Tuesday 15 June 2010

Death not cured

There has been an orgy of claims in the media that the smoking ban, in the year after its introduction, led to 1,200 fewer hospital admissions for heart attacks. But, as Pete Robinson points out here in his typically robust way, these claims are thoroughly dishonest:

This result is pure bunkum and a disgrace to true medical research. Anyone who inspects genuine NHS hospital admissions data will clearly see they have continued to fall at the same rate as the years before the smoking ban.
But since when was the inconvenient truth allowed to get in the way of the antismoking crusade?

Sunday 13 June 2010

Bargain of the year?

I called into Wetherspoon’s Calvert’s Court in Stockport for lunch today. It remains a dismal, dark, box-shaped place, although the Wetherspoon Ploughman’s at £4.49 touches all the bases of that particular dish and is good value for money. My only complaint is that the slice of pork pie, while very tasty, is too big in relation to the cheese. (Being a vegetarian, I suspect Tyson might disagree with its very presence)

But, on the bar was the superlative, hop-laden, 5.9% ABV Thornbridge Jaipur IPA, at a mere £1.80 a pint, the price of all their guest beers. With the 50p CAMRA discount coupon, it was an incredible £1.30. In many other places you would pay over £3 for that. Now, that is only 39p per unit. Who said minimum pricing wouldn’t affect the off-trade?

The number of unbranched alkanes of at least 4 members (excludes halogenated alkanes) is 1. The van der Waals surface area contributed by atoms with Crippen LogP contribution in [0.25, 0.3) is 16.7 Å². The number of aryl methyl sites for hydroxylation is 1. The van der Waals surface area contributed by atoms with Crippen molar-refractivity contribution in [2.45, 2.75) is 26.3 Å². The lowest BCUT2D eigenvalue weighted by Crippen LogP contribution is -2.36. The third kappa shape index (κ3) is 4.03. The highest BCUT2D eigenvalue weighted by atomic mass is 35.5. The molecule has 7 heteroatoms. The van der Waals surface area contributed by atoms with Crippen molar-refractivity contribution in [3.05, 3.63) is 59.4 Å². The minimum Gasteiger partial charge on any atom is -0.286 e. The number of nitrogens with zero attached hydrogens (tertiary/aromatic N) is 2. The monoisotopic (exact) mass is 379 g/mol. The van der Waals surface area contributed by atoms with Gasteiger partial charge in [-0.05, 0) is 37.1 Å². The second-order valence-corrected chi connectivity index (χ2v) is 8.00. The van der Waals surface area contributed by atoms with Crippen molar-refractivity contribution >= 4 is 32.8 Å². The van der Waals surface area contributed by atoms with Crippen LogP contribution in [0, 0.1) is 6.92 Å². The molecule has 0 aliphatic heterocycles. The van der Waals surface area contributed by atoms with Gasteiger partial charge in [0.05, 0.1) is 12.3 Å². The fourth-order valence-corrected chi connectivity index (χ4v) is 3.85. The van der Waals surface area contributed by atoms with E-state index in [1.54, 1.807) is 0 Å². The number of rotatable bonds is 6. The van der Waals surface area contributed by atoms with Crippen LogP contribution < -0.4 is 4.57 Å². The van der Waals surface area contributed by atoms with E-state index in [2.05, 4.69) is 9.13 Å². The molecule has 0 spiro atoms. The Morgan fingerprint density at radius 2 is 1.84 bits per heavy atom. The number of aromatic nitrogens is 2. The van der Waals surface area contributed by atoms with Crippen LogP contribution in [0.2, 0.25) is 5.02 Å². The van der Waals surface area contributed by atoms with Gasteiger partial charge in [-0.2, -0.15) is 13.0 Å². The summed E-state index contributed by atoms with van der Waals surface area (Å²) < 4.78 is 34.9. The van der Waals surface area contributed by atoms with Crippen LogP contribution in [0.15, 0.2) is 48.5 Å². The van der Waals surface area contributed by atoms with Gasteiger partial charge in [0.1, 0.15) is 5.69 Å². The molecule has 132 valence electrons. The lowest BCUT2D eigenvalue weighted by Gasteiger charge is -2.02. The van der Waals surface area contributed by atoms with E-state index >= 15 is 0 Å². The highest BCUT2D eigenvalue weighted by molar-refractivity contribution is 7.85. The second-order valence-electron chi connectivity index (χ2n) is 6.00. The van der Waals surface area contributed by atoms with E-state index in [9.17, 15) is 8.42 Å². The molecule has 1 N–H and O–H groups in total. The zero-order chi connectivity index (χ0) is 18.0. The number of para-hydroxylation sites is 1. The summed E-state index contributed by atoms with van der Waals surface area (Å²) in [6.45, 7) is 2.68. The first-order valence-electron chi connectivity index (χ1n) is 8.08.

In my experience, the beer quality in the Calvert’s Court can be variable, but the Jaipur was in very good nick today – as was the similarly hoppy but lower-strength Oakham JHB. It’s still like drinking in a works canteen, though – as I’ve often said before, the general feel of Spoons’ pubs would be immensely improved by the introduction of extensive bench-type seating.

Double whammy for drinkers

The Sunday Telegraph reports that drinkers are likely to suffer a “double whammy” in the upcoming Budget, with the possibility of another 5% rise in duties, on top of the likely rise in VAT to as much as 20%. Obviously this would be bad news for pubs and drinkers, but it may not be good news for the Treasury either. As the report says, “the overall tax "take" from alcohol fell £730 million, from £15.117 in 2008 to £14.386 billion, in 2009”, suggesting we are already over the peak of the Laffer Curve when it comes to revenue from alcohol duties.